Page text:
Tuesday, 20 January 2015

Speed Awareness Course or Brain Tumour. Still Unsure Which Is Worse

Thursday. The day of my speed awareness course. As upset as I was to be missing four hours of patronising “speeding slightly on an empty road at night time is worse than terrorism” talks I managed to pick myself up with the thought of yet more hours in a hospital instead. Whoopee.

My brother and father arrived in Exeter early and helped me pack up my room ready for the anticipated journey back to Cardiff and we headed off to the hospital for my 8am meeting.

I had expected to be told a bit of information about the planned treatment but all we were able to discuss was the logistics of a transfer to Cardiff. The plan was that my brother and dad would drive back a car each and I’d stay at home in Maesteg until the Heath was ready with a bed for me.

That plan lasted about as long as Miley Cyrus’ dignity. The Heath wouldn’t let me leave hospital care due to the nature of the tumour, and as I made it pretty clear I wasn’t going to stay in Exeter any longer they arranged me a bed for that evening and an ambulance to come up from Plymouth to bring me over.

After eight hours of boring myself silly in waiting rooms in Exeter the ambulance arrived. The rules the paramedics had to go by involved me being wheeled from A-B and not allowed to walk at all while under their care. Which was a bit strange as I’m pretty sure I was in better physical condition that the pair of the guys that had to wheel me about the place.

The staff at RDE were all brilliant though, every nurse that I had dealt with came up to say goodbye and wish me luck.. If I’m honest they were probably just upset they wouldn’t get to chat to me for the rest of the shift. I’m a conversational delight you know.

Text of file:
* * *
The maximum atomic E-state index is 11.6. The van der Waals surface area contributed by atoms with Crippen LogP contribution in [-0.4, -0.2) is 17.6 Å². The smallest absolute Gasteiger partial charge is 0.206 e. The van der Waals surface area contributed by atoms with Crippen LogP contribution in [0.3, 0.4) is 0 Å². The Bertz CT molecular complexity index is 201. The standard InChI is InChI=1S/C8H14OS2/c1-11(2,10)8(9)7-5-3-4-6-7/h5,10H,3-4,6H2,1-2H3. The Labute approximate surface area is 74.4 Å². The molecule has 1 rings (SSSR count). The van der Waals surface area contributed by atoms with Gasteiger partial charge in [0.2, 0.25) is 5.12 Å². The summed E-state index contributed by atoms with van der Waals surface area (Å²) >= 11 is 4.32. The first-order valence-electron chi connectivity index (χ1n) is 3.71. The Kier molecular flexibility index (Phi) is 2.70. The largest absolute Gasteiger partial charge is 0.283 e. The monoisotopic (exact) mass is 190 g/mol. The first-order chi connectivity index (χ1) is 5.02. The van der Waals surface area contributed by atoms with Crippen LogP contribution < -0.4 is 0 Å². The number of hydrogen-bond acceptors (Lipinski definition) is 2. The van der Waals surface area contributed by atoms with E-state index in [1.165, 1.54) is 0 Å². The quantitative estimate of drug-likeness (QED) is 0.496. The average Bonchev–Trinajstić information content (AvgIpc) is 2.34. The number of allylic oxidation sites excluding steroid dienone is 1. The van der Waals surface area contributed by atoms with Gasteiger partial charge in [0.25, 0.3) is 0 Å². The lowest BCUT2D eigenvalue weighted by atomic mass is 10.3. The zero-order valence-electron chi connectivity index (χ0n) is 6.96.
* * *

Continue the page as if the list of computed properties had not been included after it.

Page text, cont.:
The two hour drive in an ambulance gave me a chance to finally pen some sort of announcement for people. I had started to receive a few messages of people that had seen suggestions that I might not be well, so thought the only real way to get the news to everyone without spending 2 weeks replying to the same message was to put something on Facebook. A bit crude, but potentially the easiest way to manage things.

I have been overwhelmed with the response I have received ever since, from all sorts of people, some I haven’t spoken to in a long time and some I still see regularly, all wishing me well and a good percentage taking the opportunity to rip into me. Which is a welcome relief, as the hospital staff seem unlikely to get involved in much banter and there’s only so much pity a man can take. Especially when I’m not allowed out to train. I mean, how much damage could a casual shoulder session really do?!

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